In 1956, in addition to several 300 SL “Gullwing” cars and three luxury class saloons of the 220 “Ponton” (W 180) model, a privately entered Mercedes-Benz 190 SL (W 121) also competed successfully in the race.
In 2018, a large contingent of the Mercedes-Benz models SSK (W 06), 300 SL “Gullwing” (W 198), 190 SL (W 121) and 220 “Ponton” (W 180) vehicles will be lining up at the start in Brescia. Among others, Mercedes-Benz Classic brand ambassadors Roland Asch, Ellen Lohr, Bernd Mayländer and Bernd Schneider will be at the wheel of the vehicles.
Today’s version of the “1000 Miglia” is run on a route which closely follows that of the original road race. This year, the first stage (16 May 2018) will lead from Brescia to Cervia-Milano Marittima, and then on to Rome on the second day (17 May). The route to Parma is on the agenda on the third day (18 May), before the rally returns to Brescia on the fourth day (19 May). Entry is restricted to vehicle models that already participated in the famous Italian road race during the period from 1927 to 1957.
Museo Mille Miglia: Public starting ramp with famous racing cars
The ties between the brand and the racing tradition are also underlined by the cooperation between Mercedes-Benz Classic and the Museo Mille Miglia in the historical monastery complex of Sant’Eufemia della Fonte just outside Brescia.
This year, Mercedes-Benz is putting on an extraordinary special exhibition in the courtyard of the museum: every visitor can drive his vehicle on a starting ramp as is typical for the Mille Miglia. He can position his vehicle for a photo between two famous Mercedes-Benz racing cars which caused a sensation at the Mille Miglia with their successes: the 300 SL racing sports car (W 194) from 1952 (2nd and 4th place) and the 300 SLR (W 196 S) from 1955 (1st and 2nd place).
This staging can be seen and used from 10 May to 21 June 2018.
Mercedes-Benz “1000 Miglia Challenge 2018”
Apart from the actual competition, this is also down to programme items such as the Mercedes-Benz “1000 Miglia Challenge 2018”.
The participants in the Mercedes-Benz “1000 Miglia Challenge” will drive ahead of the classic cars on the same route and will compete in the same special stages. Vehicles permitted to take part in the Challenge are Mercedes-Benz SL models of various generations and vehicles from Mercedes-AMG plus models of particular historical value from the product history.
Of course, BMW also has a magnificent museum, but here we focus first on their new Centre, which was opened in 2016. We present you here some factory photos; needless to say that we are keen to visit the centre, and bring you then an extensive report with own interviews and images, but in the meantime, we shouldn’t already keep this from you…
The company archive and the vehicle collection, the workshop and the customer centre together with the parts service for classic automobiles and motorcycles are now located together in an ensemble of buildings in the district of Milbertshofen in Munich.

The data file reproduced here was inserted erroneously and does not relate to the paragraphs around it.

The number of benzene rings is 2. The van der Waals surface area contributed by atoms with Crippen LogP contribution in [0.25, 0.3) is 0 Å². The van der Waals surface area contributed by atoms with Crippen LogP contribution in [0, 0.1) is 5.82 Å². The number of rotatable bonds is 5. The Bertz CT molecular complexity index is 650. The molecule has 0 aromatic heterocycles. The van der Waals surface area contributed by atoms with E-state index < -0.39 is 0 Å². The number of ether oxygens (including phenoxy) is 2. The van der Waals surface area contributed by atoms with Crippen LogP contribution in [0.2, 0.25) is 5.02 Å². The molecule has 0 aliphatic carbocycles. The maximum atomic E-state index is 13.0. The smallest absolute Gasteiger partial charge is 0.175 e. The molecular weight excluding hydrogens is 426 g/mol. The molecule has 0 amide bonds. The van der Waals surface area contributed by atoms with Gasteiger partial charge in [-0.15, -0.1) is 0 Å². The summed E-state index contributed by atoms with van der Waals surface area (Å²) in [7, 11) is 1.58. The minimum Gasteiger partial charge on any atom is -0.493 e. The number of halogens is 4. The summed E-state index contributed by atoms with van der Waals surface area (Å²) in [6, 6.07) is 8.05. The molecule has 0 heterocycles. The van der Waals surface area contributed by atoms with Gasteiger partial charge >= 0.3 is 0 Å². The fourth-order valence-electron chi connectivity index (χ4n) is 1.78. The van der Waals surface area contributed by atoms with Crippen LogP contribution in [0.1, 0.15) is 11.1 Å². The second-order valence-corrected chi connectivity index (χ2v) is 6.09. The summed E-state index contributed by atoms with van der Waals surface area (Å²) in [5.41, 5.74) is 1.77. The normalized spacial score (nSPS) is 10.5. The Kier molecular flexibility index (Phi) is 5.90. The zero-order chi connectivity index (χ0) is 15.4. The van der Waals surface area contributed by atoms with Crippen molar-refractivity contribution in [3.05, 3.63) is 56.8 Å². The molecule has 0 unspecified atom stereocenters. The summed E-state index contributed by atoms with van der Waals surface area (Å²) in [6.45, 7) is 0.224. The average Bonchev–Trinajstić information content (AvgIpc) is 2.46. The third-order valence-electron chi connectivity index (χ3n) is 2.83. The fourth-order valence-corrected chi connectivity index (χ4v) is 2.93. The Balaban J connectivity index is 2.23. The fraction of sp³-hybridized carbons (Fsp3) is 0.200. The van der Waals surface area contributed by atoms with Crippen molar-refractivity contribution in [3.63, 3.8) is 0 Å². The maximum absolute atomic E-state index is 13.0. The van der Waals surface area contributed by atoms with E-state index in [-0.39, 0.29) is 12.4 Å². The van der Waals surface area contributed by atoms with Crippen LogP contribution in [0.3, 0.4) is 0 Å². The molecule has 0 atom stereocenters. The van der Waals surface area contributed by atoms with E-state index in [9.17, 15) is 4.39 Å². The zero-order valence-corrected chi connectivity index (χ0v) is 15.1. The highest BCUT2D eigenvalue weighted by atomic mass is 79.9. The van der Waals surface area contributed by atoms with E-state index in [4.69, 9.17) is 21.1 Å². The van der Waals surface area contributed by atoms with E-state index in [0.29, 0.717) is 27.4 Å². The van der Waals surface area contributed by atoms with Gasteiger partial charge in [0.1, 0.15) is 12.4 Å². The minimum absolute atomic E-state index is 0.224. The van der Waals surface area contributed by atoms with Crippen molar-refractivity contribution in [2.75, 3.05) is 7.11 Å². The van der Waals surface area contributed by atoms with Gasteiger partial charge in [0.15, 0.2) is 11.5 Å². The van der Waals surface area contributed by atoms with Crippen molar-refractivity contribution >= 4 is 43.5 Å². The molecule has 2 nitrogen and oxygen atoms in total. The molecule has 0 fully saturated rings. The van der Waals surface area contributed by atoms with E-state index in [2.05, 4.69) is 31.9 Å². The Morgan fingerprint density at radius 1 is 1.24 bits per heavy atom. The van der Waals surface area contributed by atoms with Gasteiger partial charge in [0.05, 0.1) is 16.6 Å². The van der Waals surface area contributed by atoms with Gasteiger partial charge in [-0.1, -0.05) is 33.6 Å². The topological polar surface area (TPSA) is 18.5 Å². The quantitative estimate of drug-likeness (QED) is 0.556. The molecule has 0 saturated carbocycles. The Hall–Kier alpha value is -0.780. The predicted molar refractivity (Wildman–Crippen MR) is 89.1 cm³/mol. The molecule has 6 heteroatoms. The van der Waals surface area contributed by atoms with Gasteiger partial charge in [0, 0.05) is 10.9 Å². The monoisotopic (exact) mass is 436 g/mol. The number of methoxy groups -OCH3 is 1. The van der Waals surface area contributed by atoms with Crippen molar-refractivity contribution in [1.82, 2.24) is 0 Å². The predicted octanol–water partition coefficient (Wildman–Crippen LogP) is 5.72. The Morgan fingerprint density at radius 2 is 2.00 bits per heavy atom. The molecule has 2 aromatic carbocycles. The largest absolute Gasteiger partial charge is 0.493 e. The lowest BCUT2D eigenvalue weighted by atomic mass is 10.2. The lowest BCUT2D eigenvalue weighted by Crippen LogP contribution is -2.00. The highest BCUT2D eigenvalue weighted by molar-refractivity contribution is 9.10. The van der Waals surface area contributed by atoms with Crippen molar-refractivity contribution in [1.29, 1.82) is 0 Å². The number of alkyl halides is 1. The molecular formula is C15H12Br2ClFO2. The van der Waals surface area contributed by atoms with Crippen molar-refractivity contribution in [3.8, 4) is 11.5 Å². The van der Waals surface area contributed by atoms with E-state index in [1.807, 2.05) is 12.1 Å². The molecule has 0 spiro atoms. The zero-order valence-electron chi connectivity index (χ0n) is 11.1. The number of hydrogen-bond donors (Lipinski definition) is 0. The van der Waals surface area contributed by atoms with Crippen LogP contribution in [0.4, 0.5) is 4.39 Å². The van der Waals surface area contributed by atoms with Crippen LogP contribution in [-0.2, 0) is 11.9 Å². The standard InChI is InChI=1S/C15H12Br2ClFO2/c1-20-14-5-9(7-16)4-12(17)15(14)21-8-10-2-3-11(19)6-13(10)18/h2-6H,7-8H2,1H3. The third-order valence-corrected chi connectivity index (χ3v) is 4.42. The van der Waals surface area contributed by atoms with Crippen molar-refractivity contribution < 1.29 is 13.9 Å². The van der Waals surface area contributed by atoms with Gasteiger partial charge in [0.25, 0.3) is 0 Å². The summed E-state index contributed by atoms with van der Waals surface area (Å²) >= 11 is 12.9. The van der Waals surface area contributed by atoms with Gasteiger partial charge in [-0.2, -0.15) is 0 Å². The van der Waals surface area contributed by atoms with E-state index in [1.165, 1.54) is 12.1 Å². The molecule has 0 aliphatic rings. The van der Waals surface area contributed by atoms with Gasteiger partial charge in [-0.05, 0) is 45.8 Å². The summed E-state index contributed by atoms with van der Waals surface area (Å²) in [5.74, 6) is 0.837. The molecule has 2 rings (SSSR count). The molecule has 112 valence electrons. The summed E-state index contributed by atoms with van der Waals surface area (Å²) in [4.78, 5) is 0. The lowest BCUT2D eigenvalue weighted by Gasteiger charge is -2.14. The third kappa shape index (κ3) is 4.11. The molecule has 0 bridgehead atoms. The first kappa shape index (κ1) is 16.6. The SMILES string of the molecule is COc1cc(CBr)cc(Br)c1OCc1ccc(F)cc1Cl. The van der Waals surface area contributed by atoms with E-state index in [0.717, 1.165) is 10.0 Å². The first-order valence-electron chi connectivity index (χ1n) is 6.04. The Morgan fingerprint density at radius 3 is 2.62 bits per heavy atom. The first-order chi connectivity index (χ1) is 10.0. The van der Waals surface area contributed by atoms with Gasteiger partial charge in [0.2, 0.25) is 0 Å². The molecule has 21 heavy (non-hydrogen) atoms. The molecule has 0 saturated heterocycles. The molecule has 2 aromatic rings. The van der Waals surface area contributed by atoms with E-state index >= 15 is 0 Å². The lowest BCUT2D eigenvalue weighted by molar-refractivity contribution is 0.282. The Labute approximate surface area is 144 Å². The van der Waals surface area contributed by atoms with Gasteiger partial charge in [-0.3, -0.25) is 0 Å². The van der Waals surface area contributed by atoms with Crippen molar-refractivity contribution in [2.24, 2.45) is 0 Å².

The site at Moosacher Straße 66 measuring around 13,000 square meters includes one of the first production buildings of what was at that time still a fledgling company.
In this building, magnificent BMW motorcycles are also displayed, what to think of this iconic and timeless boxer?
It was preserved during the restoration work, as was the heritage gatehouse, which is today a listed building, and now forms the entrance to the history of the BMW Group.
The new location for BMW Group Classic also provides a touch point for owners and fans of classic vehicles of the brands BMW, MINI und Rolls-Royce with information and services relating to the preservation and care of their automobiles and motorcycles.
Vehicles and numerous other exhibits from the comprehensive collection of BMW Group Classic are presented in the historic production hall, like their fantastic aircraft engines. (see photo above). The facilities and event spaces created there can also be booked for events. Guided tours are offered to give participants an overview of the new venue and provide information about the history of the company.
Café “Mo 66” is open to visitors and gives them a vantage point looking directly into the glass covered vehicle workshop of the BMW Group Classic Centre.
At its new location, BMW Group Classic has now better facilities for staging activities relating to the history of the company and its three brands BMW, MINI and Rolls-Royce. Questions about the history of the company, brands and products are answered by using the vast BMW Group Archives. The teams responsible for communication with the media and for marketing now also carry out their work in the new centre alongside the specialists involved in organizing events and exhibitions.
The staff of the BMW Group Classic Centre have a long track record of experience, expertise and passion. They work on the preservation and restoration of historic automobiles and motorcycles, and offer support for purchasing or selling a classic vehicle. We are keen to meet them and present you then an in depth report about their work. The offering of BMW Group Classic also includes the loan of classic vehicles and the parts shop. The range of parts offered comprises more than 55 000 items and it is continuously growing. Of course, the happy owners of collectables on four wheels and two will benefit from this supply of original spare parts…